The University of Cambridge is committed to the principle that no qualified UK or EU student should be deterred by their financial circumstances from applying to Cambridge, and that no publicly-funded UK or EU student should have to leave because of financial difficulties.

The cost of studying at Downing

Downing College recognises that the cost of going to university is a concern for prospective students and their parents. Here you will find an index of useful resources which can help you assess the overall cost of study.

It is worth mentioning that the popular misconception of Cambridge being an expensive place to live and study is just that; a misconception. Students at Downing enjoy access to the same student concessions and discounts as those across the UK.

Useful resources

Major outgoings

The costs associated with university life are much like those costs which non-students are subject to. They principally include:

  • College Surety 
  • accommodation
  • food
  • information
  • transport
  • entertainment.

College Surety 

College Sureties are £400 for Undergraduates and £300 for Postgraduates. These are repayable and are credited against the final bill in your final year of study.


Rent varies depending on which band your accommodation falls within. Look at our Fees and Charges page.

Remember, Downing first-year students only pay rent during term time, which takes up between 29 and 38 weeks of the year, depending on where you stay. Full details are available in the accommodation section of this website.


Details of catering in-College, and the costs associated with it are available in the catering section of this site. You can also compare the fees and charges for guests and non-members. All Downing accommodation has access to a kitchen.  You may choose to self-cater or eat in College on a day-by-day basis.


As well as grants available to help cover the cost of purchasing books, there are 114 libraries spread across each College and Faculty in the University.

Downing students have 24-hour internet access at no extra cost, as all Downing rooms have access to high-speed broadband.  There are scanning and printing facilities which are subject to a small charge.


Cambridge is a small city which one can walk or cycle around easily. The Colleges, lecture sites and the city centre itself are all very compact, meaning that day-to-day travel costs for students are minimal or non-existent.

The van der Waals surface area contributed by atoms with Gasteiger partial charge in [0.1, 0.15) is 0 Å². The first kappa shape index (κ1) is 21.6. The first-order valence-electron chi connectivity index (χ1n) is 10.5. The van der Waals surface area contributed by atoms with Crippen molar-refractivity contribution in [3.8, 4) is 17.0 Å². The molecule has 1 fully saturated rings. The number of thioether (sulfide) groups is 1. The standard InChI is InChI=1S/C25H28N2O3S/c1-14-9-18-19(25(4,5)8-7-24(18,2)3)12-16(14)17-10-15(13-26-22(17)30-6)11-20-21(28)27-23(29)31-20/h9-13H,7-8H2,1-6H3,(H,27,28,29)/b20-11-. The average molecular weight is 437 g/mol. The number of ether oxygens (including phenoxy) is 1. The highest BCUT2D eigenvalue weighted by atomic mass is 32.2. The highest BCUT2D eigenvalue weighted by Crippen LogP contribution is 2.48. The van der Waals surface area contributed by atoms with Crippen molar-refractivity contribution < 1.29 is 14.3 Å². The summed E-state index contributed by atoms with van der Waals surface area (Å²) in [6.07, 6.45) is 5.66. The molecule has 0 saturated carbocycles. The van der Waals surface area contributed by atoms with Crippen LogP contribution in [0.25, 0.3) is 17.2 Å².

It is worth noting that, as many social events are college-based and student-run, they are subsidised.

An average entry fee for Friday night entertainment in-College costs around £3, and the College Bar, run by a student committee, is a far cheaper option than the pubs and clubs outside.

The Formal Halls are popular for birthdays and special events. Downing also has a TV room for use by undergraduates. The College and the University has an enormous range of clubs and societies open to students at little or no cost, including drama, music and a variety of sports.

Part-time work

Terms at Cambridge are very short compared to other institutions, only eight weeks in duration, but these terms require a large amount of attention and dedication to academic work.

In light of this, taking up paid employment during term time is strongly discouraged, and virtually nobody does so.

That being said, the short terms mean that students are typically the first to apply for seasonal jobs out of term time:

  • College libraries and IT departments occasionally employ students on a casual basis.
  • The Cambridge Admissions Office employs student ambassadors to work at access and widening participation events.
  • Many Colleges, including Downing, pay current students to act as helpers during the interview season.
  • College bars, particularly those which are student-run, offer flexible paid shifts.
  • During vacations, particularly the summer, the Cambridge Admissions Office and particular colleges will also employ students to help with summer schools and exchange programmes, usually paying for your accommodation and food as well.
  • Many colleges also employ students for annual telephone campaigns which aim to attract donations from ex-students.